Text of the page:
Subacute thyroiditis is also associated with tenderness in the neck, radiation to the head or jaw, dysphagia, perhaps a fever, and an elevated sedimentation rate or C-reactive protein. Fatourechi and colleagues[5] retrospectively analyzed 150 patients with subacute thyroiditis. Neck discomfort was the presenting symptom in 96%, the disease recurred in 4%, and 15% required chronic levothyroxine therapy for permanent hypothyroidism. Postpartum thyroiditis occurs within about 1 year of parturition.[6,7] Stagnaro-Green[7] has noted that that the mean prevalence of postpartum thyroiditis is 7.5% and about 25% of women will develop permanent hypothyroidism within 10 years. Each of these 3 types of thyroiditis typically evolves from hyperthyroidism to hypothyroidism and then euthyroidism is restored. However, this typical pattern of evolution occurs most frequently with subacute thyroiditis. An RAIU test is the traditional method to detect increased endogenous thyroidal secretion, but flow Doppler sonography is increasingly used in this circumstance because it is easier and does not involve the use of radiation.


The most important issue now confronting us is how to treat this patient with hyperthyroidism. It is important to take an interdisciplinary approach and to derive a treatment plan in conjunction with consulting endocrinologists, surgeons, and nuclear medicine specialists as well as with the patient.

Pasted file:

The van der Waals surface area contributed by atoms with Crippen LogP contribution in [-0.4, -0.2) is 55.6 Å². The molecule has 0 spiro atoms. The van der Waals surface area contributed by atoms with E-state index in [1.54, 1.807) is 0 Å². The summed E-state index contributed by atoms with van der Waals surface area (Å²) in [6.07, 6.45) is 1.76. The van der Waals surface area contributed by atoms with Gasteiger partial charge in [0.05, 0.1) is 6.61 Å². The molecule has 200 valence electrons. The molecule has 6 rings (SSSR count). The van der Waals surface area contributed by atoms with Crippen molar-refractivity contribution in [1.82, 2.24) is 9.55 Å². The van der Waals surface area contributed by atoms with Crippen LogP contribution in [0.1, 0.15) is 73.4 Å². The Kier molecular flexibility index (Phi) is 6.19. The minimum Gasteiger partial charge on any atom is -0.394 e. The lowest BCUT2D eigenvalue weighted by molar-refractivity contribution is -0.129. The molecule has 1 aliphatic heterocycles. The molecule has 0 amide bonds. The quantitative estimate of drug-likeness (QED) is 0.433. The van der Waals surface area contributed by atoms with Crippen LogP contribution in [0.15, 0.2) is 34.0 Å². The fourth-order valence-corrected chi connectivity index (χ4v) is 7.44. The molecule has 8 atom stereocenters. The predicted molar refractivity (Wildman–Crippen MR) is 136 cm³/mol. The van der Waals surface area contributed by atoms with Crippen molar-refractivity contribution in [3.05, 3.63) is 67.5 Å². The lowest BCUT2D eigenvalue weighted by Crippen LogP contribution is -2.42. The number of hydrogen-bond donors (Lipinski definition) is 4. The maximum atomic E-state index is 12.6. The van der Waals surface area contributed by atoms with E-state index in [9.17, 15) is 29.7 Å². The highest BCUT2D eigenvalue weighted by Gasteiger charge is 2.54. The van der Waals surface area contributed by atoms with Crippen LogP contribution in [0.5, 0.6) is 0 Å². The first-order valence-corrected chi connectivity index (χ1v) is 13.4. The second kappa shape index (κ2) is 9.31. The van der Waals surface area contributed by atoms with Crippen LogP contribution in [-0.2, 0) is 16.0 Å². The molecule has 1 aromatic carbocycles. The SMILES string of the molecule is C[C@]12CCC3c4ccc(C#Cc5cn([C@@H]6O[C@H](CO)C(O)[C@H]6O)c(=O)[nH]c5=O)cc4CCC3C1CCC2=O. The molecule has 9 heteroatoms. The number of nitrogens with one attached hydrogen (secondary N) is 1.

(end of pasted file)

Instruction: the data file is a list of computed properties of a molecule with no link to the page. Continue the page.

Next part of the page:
The time-honored treatment options include radioactive iodine therapy, surgery, or antithyroid agents.[1] If surgery is going to be performed or radioactive iodine therapy is going to be administered, it may be beneficial to render the patient euthyroid with antithyroid agents prior to definitive therapy. The goal of radioactive iodine therapy is to render the patient hypothyroid and then use levothyroxine with periodic monitoring. However, radioactive iodine may exacerbate the signs or symptoms of Graves' ophthalmopathy, if present.[8,9]

Some clinicians and patients would prefer to avoid radioactive iodine in the presence of moderate or severe ophthalmopathy. Other clinicians would add corticosteroid therapy if they were going to use radioactive iodine in the presence of ophthalmopathy. Surgery is rarely used in the treatment of Graves' hyperthyroidism unless there is a suspicious thyroid nodule or significant ophthalmopathy. Discussion is always held with the patient to ensure the treatment plan conforms to his or her wishes.